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How do large companies manage FX risk?

Whether you’re the CFO of a multinational corporation or you run a small business with an international footprint, your finances will be exposed to FX risk – an unpredictable force that does not discriminate depending on the size of an organisation. Large or small, all international businesses are susceptible to exchange rates and their potential to cause revenue and costs to fluctuate with them – but this risk can be managed.

No two businesses’ international payment requirements and goals are the same – they have different commercial contexts, timescales, and risk appetites. Amid this dynamic environment, large businesses recognise there is no prescribed approach to FX risk management. To successfully navigate unstable currency markets, their treasury team crafts a tailored hedging strategy that aligns with the business and its goals by blending market insight and financial contracts – from simple spots and forwards to technical currency options.

This proactive approach to FX risk management instils financial stability amid exchange rate uncertainty – but it’s not a silver bullet. While a robust hedging strategy can induce financial gains, sometimes it can only cap losses such is the force of adverse currency market movements.

FX hedging: profits and losses

While booming international sales is the holy grail of many multinational giants, FX risk can make them victims of their own success amid an ongoing challenge: how to bring their revenue back to the country they are headquartered in without it being eroded by fluctuating exchange rates. What’s more, these market movements can drastically influence costs associated with expenses they might incur in foreign currencies like manufacturing, marketing, and international employee salaries.

Take Apple for example. The California-based technology giant – famous for creating the iPhone, iPad and Macintosh computers – has a strong track record when it comes to hedging FX risk.

With over 65% of its revenue generated outside the US, it’s acutely aware of the importance of managing exchange rates proactively – and includes the effects of FX headwinds in calculating its earnings guidance. Back in 2015, Apple recognised a whopping $3.5 billion in gains from all of its currency hedges that fiscal year. Typically in place for three months to a year or longer, they protected uncertain future cash flows amid a rising dollar.

Fast-forward to 2023, however, and dollar headwinds were so severe that Apple’s revenue was eroded in the first quarter, falling 5.5% – only the second time in the last decade it had reported a fall in Q1 revenues compared to the same period the previous year. A relentless dollar rally saw the US currency surge to multi-decade highs, reducing the income of multinationals, like Apple, that convert foreign currency into dollars – forcing them to restructure their hedge strategy.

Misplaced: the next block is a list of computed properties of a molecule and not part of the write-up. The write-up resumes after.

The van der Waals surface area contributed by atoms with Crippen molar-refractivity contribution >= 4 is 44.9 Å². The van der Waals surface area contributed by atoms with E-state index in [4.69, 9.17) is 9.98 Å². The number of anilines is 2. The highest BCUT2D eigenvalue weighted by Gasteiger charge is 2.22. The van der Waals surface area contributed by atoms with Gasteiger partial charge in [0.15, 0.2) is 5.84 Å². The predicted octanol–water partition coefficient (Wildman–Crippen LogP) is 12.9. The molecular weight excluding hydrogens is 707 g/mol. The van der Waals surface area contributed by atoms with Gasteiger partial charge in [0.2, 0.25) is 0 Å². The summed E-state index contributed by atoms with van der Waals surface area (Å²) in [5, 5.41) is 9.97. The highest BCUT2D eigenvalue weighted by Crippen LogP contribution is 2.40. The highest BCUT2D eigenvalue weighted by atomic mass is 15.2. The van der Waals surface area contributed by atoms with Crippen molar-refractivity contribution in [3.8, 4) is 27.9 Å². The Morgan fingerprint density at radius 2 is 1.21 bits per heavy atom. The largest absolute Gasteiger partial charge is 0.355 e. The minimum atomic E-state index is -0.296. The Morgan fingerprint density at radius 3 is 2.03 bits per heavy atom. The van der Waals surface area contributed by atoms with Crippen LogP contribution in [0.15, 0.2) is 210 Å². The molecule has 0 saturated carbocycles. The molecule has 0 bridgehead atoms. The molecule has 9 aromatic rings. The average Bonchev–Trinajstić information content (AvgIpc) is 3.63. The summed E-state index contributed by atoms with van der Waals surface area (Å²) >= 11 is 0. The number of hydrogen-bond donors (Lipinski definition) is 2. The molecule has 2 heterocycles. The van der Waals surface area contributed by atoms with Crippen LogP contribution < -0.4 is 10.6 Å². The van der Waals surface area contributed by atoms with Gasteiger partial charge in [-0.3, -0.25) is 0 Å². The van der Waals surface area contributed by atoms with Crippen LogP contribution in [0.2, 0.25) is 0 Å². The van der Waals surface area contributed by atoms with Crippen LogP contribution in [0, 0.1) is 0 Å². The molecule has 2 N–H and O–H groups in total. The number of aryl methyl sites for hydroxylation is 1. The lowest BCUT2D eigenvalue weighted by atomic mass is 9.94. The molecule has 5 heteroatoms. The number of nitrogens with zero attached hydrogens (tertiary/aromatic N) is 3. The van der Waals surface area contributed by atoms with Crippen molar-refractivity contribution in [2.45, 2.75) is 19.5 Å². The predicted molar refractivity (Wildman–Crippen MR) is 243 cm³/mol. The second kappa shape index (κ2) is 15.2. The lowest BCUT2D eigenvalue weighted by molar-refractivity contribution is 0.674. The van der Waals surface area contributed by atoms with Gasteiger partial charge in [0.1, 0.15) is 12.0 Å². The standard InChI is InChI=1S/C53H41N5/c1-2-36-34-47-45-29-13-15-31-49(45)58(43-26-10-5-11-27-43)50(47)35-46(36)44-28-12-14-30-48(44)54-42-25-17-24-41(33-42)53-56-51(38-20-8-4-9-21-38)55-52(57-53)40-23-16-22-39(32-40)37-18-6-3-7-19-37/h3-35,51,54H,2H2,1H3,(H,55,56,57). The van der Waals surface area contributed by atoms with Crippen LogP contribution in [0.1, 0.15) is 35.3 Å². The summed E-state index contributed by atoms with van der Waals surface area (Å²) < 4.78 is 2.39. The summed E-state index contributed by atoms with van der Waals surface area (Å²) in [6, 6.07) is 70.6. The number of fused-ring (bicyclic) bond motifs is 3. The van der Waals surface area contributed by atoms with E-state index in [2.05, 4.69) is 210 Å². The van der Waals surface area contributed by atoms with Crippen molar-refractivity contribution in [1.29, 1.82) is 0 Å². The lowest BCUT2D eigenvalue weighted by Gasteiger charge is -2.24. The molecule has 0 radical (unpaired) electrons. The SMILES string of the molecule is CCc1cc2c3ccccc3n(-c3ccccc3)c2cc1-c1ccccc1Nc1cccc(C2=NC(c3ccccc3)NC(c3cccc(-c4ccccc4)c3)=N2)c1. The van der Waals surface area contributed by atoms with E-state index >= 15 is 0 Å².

Other Big Tech companies that were buffeted by dollar headwinds in 2022/2023 include Amazon, Microsoft, Alphabet and Meta, whose net income fell 9%, 14%, 27% and 52% respectively in the third quarter of 2022. Multinationals like Coca-Cola Co, Procter & Gamble, and Philip Morris International Inc also cited currency forces in their earnings reports during this tumultuous period.

Hedging FX risk: size doesn’t matter

Large businesses have two distinct advantages over small and medium-sized enterprises (SME) when managing FX risk exposure: they have large in-house treasury teams that dedicate their time and resources to this discipline, and their financial capacity means they are better placed to absorb any losses incurred by adverse currency market movements.

Empowered by this, large multinationals typically have dynamic hedging strategies in place that are under constant review. Conversely, many SMEs do not actively manage FX risk, erroneously believing it’s too complicated, time-consuming, and expensive – and therefore not a priority. According to research by the British Business Bank, just 4% of exporting SMEs use products to mitigate against foreign currency risks.

Despite these entrenched barriers, tailored FX hedging strategies aren’t the preserve of large multinationals – and should not be optional for SMEs. So, how do they overcome them and gain a firm footing within the currency markets? Because those responsible for treasury management in an SME typically wear several hats, they often lack the time needed to develop and execute a bespoke strategy or don’t understand the intricacies of doing so – but help is available.

If your business has overseas costs and/or revenue, a currency specialist will work in partnership with you to develop a tailored hedging strategy that minimises the associated risks, manages outgoings and increases the accuracy of forecasting – so you can focus on running your business.

At Lumon, we provide you with a platform to prioritise growth and profitability with confidence by mirroring the function of a large in-house treasury team. We will work in partnership with you to achieve transparency and stability amid a mountain of available products and approaches by crafting, implementing and reviewing a strategy that aligns with your business’s risks and goals – empowering you to manage FX risk with certainty by leveraging tailored solutions.